The Australian Space Agency has signed an agreement with French satellite company Thales and Australian-based space tracking firm EOS Space System in a bid to further grow the local space sector.
The statement of strategic intent and cooperation with the two companies are what Minister for Industry, Science, and Technology Karen Andrews has referred to as the next steps to "create opportunities for Australian industry and new local jobs".
"Space is very much an international game and for Australia to succeed we need to play to our strengths and have our businesses and researchers working cooperatively," she said.
"This statement is designed to mutually identify key areas of investment, as well as potential research, development, and commercial opportunities."
According to Andrews, the agreement with Thales will give Australian businesses such as advanced manufacturers the chance to build and develop the sector with the satellite supplier.
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Meanwhile, under the agreement, EOS will expand its network of laser ranging sensors -- which currently operates at Mt Stromlo, Australian Capital Territory and Learmonth, Western Australia -- across the country by increasing the volume of space objects it tracks from 10,000 to 100,000 each week.
"This statement will assist Australia to grow its world-leading capabilities in space situational awareness and debris monitoring and space communications," EOS Space Systems CEO Craig Smith said.
The joint statements form part of the Australian government's Australian Civil Space Strategy, a 10-year plan aimed at tripling the size of Australia's space sector and grow an additional 20,000 jobs by 2030 that was announced in April.
The Australian government said it would invest an initial AU$41 million, four-year investment to stand up the strategy back in 2018.
This funding was further bolstered during the 2019-20 Federal Budget that saw the sector gain an additional AU$19.5 million to be used over four years to set up a Space Infrastructure Fund to support projects aimed at accelerating Australia's space industry.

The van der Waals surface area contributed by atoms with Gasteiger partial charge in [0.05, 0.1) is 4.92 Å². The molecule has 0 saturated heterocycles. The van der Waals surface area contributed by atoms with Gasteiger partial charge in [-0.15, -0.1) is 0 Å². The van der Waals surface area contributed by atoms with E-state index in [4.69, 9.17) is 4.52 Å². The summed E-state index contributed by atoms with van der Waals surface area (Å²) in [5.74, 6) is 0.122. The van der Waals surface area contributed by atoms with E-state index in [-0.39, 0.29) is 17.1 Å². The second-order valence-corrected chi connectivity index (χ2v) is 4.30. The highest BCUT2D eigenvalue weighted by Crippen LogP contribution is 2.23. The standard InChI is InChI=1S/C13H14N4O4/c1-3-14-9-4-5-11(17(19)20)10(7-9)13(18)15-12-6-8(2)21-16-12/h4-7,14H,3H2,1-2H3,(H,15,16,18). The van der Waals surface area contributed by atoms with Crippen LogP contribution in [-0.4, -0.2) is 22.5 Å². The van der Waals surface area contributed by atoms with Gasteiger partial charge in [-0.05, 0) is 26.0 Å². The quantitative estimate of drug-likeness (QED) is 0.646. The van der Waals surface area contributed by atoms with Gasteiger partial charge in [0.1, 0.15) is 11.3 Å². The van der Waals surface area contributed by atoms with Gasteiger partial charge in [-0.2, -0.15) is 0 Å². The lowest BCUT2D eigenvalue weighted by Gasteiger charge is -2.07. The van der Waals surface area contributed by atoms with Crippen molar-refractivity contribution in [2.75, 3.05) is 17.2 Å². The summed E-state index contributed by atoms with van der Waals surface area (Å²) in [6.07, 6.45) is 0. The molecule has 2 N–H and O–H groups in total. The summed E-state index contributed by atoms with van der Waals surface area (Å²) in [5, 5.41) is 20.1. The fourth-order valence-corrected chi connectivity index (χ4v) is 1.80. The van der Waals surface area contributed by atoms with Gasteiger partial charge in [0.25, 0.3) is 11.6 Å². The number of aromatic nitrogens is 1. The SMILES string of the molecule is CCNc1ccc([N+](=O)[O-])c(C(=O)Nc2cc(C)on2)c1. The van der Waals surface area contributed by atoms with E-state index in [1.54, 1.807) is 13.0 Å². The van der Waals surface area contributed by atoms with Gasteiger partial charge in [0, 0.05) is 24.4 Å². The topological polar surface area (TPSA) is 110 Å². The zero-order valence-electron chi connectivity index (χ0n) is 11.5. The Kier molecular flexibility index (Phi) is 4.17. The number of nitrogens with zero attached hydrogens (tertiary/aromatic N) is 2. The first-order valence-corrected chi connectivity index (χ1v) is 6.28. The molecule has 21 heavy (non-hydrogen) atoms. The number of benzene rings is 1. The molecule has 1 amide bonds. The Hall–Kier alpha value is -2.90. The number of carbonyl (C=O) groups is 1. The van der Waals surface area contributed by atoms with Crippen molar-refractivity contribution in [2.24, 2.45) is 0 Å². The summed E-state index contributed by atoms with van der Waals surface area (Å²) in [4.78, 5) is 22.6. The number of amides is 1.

UTS to take cancer research into space
University of Technology, Sydney (UTS) has announced that as part of Australia's first space research mission to the International Space Station (ISS) it will carry out research on how some of the most aggressive cancer cells, such as ovarian, breast, nose, and lung, will cope in space.
Scheduled to take place in April, the experiment comes off the back of initial research that was carried out by UTS researcher Joshua Chou.
As part of his research, Chou tested the reaction of cancer cells in a zero-gravity chamber. The test showed that 80-90% of cancer cells were disabled.
"We're ready to verify if the cells do the same thing in space. My hope is to confirm what we found in the lab and be able to identify new targets and introduce a drug that 'tricks' the cancer cell into thinking it's in space when it's actually still on Earth," he said.
"My vision is that this drug would work alongside existing treatments to improve treatment timespan and efficiency. It would not be a magic bullet, but it could give current treatments like chemotherapy a big enough boost to kill the disease."
The university said it will use hardware, a bio-module, produce by German-based company Yuri to carry the cells into space.
It added that the two organisations will work together to expand the research and to commercialise the application.
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